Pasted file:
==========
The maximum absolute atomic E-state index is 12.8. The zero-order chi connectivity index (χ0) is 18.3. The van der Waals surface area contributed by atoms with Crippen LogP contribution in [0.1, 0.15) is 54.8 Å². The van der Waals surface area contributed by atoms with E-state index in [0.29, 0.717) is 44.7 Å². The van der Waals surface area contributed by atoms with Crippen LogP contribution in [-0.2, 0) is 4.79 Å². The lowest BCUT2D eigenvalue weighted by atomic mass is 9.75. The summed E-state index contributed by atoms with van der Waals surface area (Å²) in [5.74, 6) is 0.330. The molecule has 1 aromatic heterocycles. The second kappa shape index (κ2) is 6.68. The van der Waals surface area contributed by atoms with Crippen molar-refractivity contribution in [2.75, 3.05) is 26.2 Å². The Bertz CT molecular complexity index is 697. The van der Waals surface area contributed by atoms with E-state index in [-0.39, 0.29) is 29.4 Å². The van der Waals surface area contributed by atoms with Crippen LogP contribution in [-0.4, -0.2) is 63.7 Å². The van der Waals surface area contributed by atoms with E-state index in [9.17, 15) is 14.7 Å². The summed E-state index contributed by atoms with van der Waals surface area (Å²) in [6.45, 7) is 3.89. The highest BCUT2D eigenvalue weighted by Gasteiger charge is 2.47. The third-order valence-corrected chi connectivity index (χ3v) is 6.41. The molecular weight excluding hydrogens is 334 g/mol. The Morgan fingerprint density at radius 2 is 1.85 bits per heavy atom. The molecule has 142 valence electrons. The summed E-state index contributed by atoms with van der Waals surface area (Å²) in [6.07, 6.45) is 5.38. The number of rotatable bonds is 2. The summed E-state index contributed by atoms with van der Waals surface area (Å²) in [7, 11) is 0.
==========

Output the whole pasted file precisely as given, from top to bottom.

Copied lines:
The maximum absolute atomic E-state index is 12.8. The zero-order chi connectivity index (χ0) is 18.3. The van der Waals surface area contributed by atoms with Crippen LogP contribution in [0.1, 0.15) is 54.8 Å². The van der Waals surface area contributed by atoms with E-state index in [0.29, 0.717) is 44.7 Å². The van der Waals surface area contributed by atoms with Crippen LogP contribution in [-0.2, 0) is 4.79 Å². The lowest BCUT2D eigenvalue weighted by atomic mass is 9.75. The summed E-state index contributed by atoms with van der Waals surface area (Å²) in [5.74, 6) is 0.330. The molecule has 1 aromatic heterocycles. The second kappa shape index (κ2) is 6.68. The van der Waals surface area contributed by atoms with Crippen molar-refractivity contribution in [2.75, 3.05) is 26.2 Å². The Bertz CT molecular complexity index is 697. The van der Waals surface area contributed by atoms with E-state index in [-0.39, 0.29) is 29.4 Å². The van der Waals surface area contributed by atoms with Crippen LogP contribution in [-0.4, -0.2) is 63.7 Å². The van der Waals surface area contributed by atoms with E-state index in [9.17, 15) is 14.7 Å². The summed E-state index contributed by atoms with van der Waals surface area (Å²) in [6.45, 7) is 3.89. The highest BCUT2D eigenvalue weighted by Gasteiger charge is 2.47. The third-order valence-corrected chi connectivity index (χ3v) is 6.41. The molecular weight excluding hydrogens is 334 g/mol. The Morgan fingerprint density at radius 2 is 1.85 bits per heavy atom. The molecule has 142 valence electrons. The summed E-state index contributed by atoms with van der Waals surface area (Å²) in [6.07, 6.45) is 5.38. The number of rotatable bonds is 2. The summed E-state index contributed by atoms with van der Waals surface area (Å²) in [7, 11) is 0.